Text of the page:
He had drew a new sign for himself, and colored it up with red, white, and blue crayon. It said Twin Oaks Tavern, and Eat, and Bar-B-Q, and Sanitary Rest Rooms, and N. Papadakis, Prop.

“Swell. That’ll knock them for a loop.”

I fixed up the words, so they were spelled right, and he put some more curlycues on the letters.

“Nick, why do we hang up the old sign at all? Why don’t you go to the city today and get this new sign made? It’s a beauty, believe me it is. And it’s important. A place is no better than its sign, is it?"

“I do it. By golly, I go.”

But if Zola’s novels route expansive anatomies of an entire society through a given institutional lens, Cain’s work feels consciously restricted, minor howls from a minor corner. This is why Camus, famously, could cite Cain as the major inspiration for L’Etranger; Cain’s typical first-person protagonist is, like Meursault, creepily affectless, save for devastating bursts of violence or lust. Actually, violence and lust are usually intertwined in Cain, among whose achievements it is to have made sadomasochism bestseller material long before The Girl with the Dragon Tattoo or Fifty Shades of Gray. Here’s Frank Chambers and Cora Papadakis, 11 pages into The Postman Always Rings Twice:

I took her in my arms and mashed my mouth up against hers… “Bite me! Bite me!”

I bit her. I sunk my teeth into her lips so deep I could feel the blood spurt into my mouth. It was running down her neck when I carried her upstairs.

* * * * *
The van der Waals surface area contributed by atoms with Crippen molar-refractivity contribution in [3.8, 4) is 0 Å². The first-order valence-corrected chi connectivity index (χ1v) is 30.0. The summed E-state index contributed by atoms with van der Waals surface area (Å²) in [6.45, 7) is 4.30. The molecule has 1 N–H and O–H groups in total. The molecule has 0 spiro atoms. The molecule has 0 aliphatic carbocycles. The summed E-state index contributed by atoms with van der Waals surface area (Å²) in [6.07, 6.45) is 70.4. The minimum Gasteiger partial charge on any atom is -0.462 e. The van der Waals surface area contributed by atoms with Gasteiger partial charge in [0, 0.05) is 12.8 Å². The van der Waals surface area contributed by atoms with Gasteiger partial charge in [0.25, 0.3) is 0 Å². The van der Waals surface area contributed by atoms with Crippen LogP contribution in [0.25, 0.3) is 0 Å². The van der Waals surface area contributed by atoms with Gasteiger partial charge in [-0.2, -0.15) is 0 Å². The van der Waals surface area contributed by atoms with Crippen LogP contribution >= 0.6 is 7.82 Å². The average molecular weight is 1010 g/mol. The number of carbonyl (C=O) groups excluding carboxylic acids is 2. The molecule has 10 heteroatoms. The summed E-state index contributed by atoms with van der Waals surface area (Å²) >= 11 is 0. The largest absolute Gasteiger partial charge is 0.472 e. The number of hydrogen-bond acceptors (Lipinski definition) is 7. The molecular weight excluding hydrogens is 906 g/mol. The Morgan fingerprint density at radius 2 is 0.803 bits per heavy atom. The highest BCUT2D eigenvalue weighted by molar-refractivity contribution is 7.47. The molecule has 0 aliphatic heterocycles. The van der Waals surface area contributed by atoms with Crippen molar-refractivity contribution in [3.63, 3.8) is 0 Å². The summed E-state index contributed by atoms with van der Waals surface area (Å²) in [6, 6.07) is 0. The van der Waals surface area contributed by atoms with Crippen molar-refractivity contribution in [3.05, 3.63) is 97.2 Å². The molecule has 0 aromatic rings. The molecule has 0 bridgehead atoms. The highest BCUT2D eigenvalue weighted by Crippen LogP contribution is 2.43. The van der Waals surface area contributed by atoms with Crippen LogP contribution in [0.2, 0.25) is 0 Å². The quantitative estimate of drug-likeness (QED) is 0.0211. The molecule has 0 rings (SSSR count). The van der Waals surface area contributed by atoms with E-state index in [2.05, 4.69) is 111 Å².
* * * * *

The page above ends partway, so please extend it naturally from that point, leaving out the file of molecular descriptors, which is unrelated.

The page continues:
Frank and Cora’s repeated mixing of pleasure and pain goes unanalyzed in Postman, presented without psychologizing remark; it simply is. This is typical of Cain’s treatment of his characters’ sexual proclivities. In his 1937 novel Serenade, the opera singer John Sharp’s homosexuality, a topic of obvious psychoanalytic fascination in that era of high Freudianism, receives almost no attention, pejorative or otherwise, as an aspect of psychic interiority. Instead, Sharp’s sexual ambivalence — he cannot decide between his Mexican lover Juana and his conductor, Winston — manifests externally in some profound alteration to his singing voice. During periods of primarily heterosexual orientation, Sharp sings well; when he redirects his affection towards men, he sings badly. Juana rather hilariously sums up the problem: “[T]hese men who love other man, they can do much, very clever. But no can sing. Have no toro in high voice, no grrr that frighten little muchacha, make heart beat fast.” Sharp’s opera career takes a dive whenever he’s feeling inclined towards a man, but rises meteorically when he’s back to women. In Cain’s fairy-tales, sexuality doesn’t involve psychology, but magic.

Cain’s eschewal of interiority also serves his fast-paced plotting, as does his general preference for the first-person account and the quality of “here-and-nowness” it allows. Samuel Richardson liked the epistolary form because his characters could write “to the moment.” Cain, for a similar reason, structures much of his fiction as retrospective first-person accounts (written or, sometimes, recorded) culminating in a fateful present. The death of the narrator coincides with the closure — the interruption — of the text. The endings are stark, shocking, risking gimmickry and succeeding because of the risk. Postman closes in the death-house, with a little appeal to the reader that might be accidentally comical, except the reader is likely too engaged to mind the silliness: “Father McConnell says prayers help. If you’ve got this far, send up one for me, and Cora, and make it that we’re together, wherever it is.” More formally unusual, The Butterfly concludes when our narrator is shot and killed mid-composition. The novel ends without a period:

I’m cut off. Ed Blue is out there and